The last Jedi was more inline with what I was hoping from Force Awakens. A new SW story with new characters and a few familiar faces for sentiment. Im glad this film was able to take on a life of its own. I have a few minor quibbles but ill be able to enjoy this again and again, which I havent been able to say for four or five films now.

** spoiler omitted **

** Snoke spoiler omitted **

Spoiler:

I'd say it's more like "it's a mystery that only a couple POV characters actually trip across, and they've got better things to wonder about."

I would also disagree with views like "you don't need to know, because the Emperor was the same way."

In the original trilogy, you start with a physically-strong, imposing, ruthless villain (Vader.) Then, you see bits of the guy he's afraid of. We fear him more by association. He didn't exactly come out of nowhere, either, because we expect an Empire to have an Emperor. Most of his past is left unstated, yes (other than the implication that he helped train Vader,) but at this point most of the world's history is unstated. He's just "old guy with magic powers", which is fine.

The prequels took a different approach. They showed a manipulator behind the scenes, arranging the villain du jour for their benefit. Then, once the audience was shown "hey, that's the guy sitting across from the heroes!", he begins manipulating Anakin. He's shown as being responsible for the threats faced, giving you a reason to hate/fear him. His past is still mostly unstated (beyond "he's a politician",) but what we do know gives an excellent reason why it would be unknown (very small order devoted to secrecy that the ruling class would execute in a heartbeat, hidden by the existence of the Jedi order.) Again, his precise past doesn't matter as much for what he's used for.

For the sequels... I will admit I've only seen Episodes VII and VIII once each. However, my impression is as follows. Snoke initially tries to be "the boss of our villain", like the Emperor did. However, unlike with Vader, Kylo is unintimidating and a weak villain (who throws Force temper-tantrums.) As a result, Snoke is left with a much weaker connection to anything. He's not shown to have the "personal" touch, he's not shown to give speeches to the masses, he's just a giant head that talks to the leaders. More an "advisor to the throne" kind of feel. Then, in VIII, they finally show him... to be an inconsistent-feeling manipulator with no prior connection to Kylo. Why is Kylo with this guy? Where did the scar and everything come from? Did he actually do anything other than play favorites with his top leaders? And here, unlike the other trilogies, his past matters - both because what he's doing now is uninteresting, and because it's implied to matter (scars.) It's a case of Chekhov's Gun - don't hang horrible scars on the villain in the first act unless they're going to be important in the second. And how did he escape TWO major shifts in the Force-user landscape? If he was hidden in the prequels, he should have been easy to spot in the originals (especially if he's always aimed for power.) If he didn't exist in the prequels, he would have been trained during the original (violating the rule of two and producing a threat to the throne of the guy training him.) He comes out of nowhere, does nothing, and dies.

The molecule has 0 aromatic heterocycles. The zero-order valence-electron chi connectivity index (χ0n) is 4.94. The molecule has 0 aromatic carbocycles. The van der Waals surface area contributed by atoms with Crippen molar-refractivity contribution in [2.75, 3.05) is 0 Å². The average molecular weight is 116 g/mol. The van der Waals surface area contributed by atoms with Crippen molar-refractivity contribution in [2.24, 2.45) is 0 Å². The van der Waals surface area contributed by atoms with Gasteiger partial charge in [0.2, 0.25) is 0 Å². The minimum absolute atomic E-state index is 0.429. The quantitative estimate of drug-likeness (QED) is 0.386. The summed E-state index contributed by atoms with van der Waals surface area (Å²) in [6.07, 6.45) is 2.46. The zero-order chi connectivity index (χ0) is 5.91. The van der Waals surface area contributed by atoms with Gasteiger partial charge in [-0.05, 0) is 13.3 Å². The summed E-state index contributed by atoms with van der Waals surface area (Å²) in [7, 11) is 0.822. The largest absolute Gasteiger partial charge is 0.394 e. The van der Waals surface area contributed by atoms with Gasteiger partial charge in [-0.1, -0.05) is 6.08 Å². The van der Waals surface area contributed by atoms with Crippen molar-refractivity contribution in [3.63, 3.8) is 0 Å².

archmagi1 wrote:
To cape cods last point, is the republic capital still Courescant?

No. The Republic capital apparently rotated through the member state homeworlds, so I assume at some point Mon Calamari, Sullust, Bothawui, maybe even Kashyyyk have all served as the capital. Hosnian Prime just happened to be holding the capital when Starkiller Base vapourised it in TFA. Coruscant is still out there and might still be the cultural capital and most important world in the galaxy for trade, but it's no longer the centre of government. It's now just New York, rather than Washington DC and New York rolled into one.

Quote:
Rogue One direct tie in to The Last Jedi.

Yeah, that was entertaining.

Spoiler:
In the previous movies you could only track a ship through hyperspace if they had a homing beacon on board, like in Episode IV. This technology is interesting because all you need to do is record the ship's exit vector and the tracker seems to extrapolate a destination by instantaneously correlating all possible systems along that vector and the power level involved in the jump. That would collapse the number of possible exit systems to likely just one. The limitation would seem to be computing power, as you'd need to model the actual position (not perceived position from visual observation, which would be limited to the speed of light) of all the stars in the entire galaxy in real-time. It's probably some kind of quantum computer.